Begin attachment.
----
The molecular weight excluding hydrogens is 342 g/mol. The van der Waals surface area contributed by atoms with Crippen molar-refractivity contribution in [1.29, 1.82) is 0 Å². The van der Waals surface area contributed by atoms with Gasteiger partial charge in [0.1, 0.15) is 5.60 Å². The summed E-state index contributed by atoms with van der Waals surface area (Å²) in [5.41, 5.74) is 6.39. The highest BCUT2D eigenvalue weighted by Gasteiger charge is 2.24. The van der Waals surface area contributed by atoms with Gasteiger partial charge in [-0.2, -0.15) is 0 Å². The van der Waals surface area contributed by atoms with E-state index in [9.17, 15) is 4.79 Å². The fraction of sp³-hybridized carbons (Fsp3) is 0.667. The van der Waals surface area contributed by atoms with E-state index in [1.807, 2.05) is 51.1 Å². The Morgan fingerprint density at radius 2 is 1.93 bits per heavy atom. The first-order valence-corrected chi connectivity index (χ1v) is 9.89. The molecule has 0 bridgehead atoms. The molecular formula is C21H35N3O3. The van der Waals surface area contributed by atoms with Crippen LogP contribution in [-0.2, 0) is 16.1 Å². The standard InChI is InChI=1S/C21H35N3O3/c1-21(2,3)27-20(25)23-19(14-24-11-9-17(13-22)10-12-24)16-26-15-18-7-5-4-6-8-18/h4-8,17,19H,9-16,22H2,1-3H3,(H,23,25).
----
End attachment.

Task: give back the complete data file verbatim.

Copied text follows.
The molecular weight excluding hydrogens is 342 g/mol. The van der Waals surface area contributed by atoms with Crippen molar-refractivity contribution in [1.29, 1.82) is 0 Å². The van der Waals surface area contributed by atoms with Gasteiger partial charge in [0.1, 0.15) is 5.60 Å². The summed E-state index contributed by atoms with van der Waals surface area (Å²) in [5.41, 5.74) is 6.39. The highest BCUT2D eigenvalue weighted by Gasteiger charge is 2.24. The van der Waals surface area contributed by atoms with Gasteiger partial charge in [-0.2, -0.15) is 0 Å². The van der Waals surface area contributed by atoms with E-state index in [9.17, 15) is 4.79 Å². The fraction of sp³-hybridized carbons (Fsp3) is 0.667. The van der Waals surface area contributed by atoms with E-state index in [1.807, 2.05) is 51.1 Å². The Morgan fingerprint density at radius 2 is 1.93 bits per heavy atom. The first-order valence-corrected chi connectivity index (χ1v) is 9.89. The molecule has 0 bridgehead atoms. The molecular formula is C21H35N3O3. The van der Waals surface area contributed by atoms with Crippen LogP contribution in [-0.2, 0) is 16.1 Å². The standard InChI is InChI=1S/C21H35N3O3/c1-21(2,3)27-20(25)23-19(14-24-11-9-17(13-22)10-12-24)16-26-15-18-7-5-4-6-8-18/h4-8,17,19H,9-16,22H2,1-3H3,(H,23,25).